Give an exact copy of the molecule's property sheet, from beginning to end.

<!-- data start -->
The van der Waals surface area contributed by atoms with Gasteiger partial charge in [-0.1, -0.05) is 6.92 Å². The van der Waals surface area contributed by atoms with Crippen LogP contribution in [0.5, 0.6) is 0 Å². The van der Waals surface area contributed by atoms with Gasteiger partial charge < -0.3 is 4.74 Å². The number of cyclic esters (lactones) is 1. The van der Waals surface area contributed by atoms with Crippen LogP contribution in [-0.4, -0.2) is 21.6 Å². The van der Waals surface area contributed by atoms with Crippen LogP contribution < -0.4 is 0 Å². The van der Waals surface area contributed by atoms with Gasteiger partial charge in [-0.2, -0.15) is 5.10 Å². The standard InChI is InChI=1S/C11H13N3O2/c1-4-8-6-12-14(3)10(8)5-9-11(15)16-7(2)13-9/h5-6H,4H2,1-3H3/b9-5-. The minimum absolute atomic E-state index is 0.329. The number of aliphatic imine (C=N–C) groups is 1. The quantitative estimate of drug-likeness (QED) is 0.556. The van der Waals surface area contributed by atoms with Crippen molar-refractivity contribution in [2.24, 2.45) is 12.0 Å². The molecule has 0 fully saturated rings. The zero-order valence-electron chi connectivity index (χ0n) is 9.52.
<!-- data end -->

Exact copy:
The van der Waals surface area contributed by atoms with Gasteiger partial charge in [-0.1, -0.05) is 6.92 Å². The van der Waals surface area contributed by atoms with Crippen LogP contribution in [0.5, 0.6) is 0 Å². The van der Waals surface area contributed by atoms with Gasteiger partial charge < -0.3 is 4.74 Å². The number of cyclic esters (lactones) is 1. The van der Waals surface area contributed by atoms with Crippen LogP contribution in [-0.4, -0.2) is 21.6 Å². The van der Waals surface area contributed by atoms with Crippen LogP contribution < -0.4 is 0 Å². The van der Waals surface area contributed by atoms with Gasteiger partial charge in [-0.2, -0.15) is 5.10 Å². The standard InChI is InChI=1S/C11H13N3O2/c1-4-8-6-12-14(3)10(8)5-9-11(15)16-7(2)13-9/h5-6H,4H2,1-3H3/b9-5-. The minimum absolute atomic E-state index is 0.329. The number of aliphatic imine (C=N–C) groups is 1. The quantitative estimate of drug-likeness (QED) is 0.556. The van der Waals surface area contributed by atoms with Crippen molar-refractivity contribution in [2.24, 2.45) is 12.0 Å². The molecule has 0 fully saturated rings. The zero-order valence-electron chi connectivity index (χ0n) is 9.52.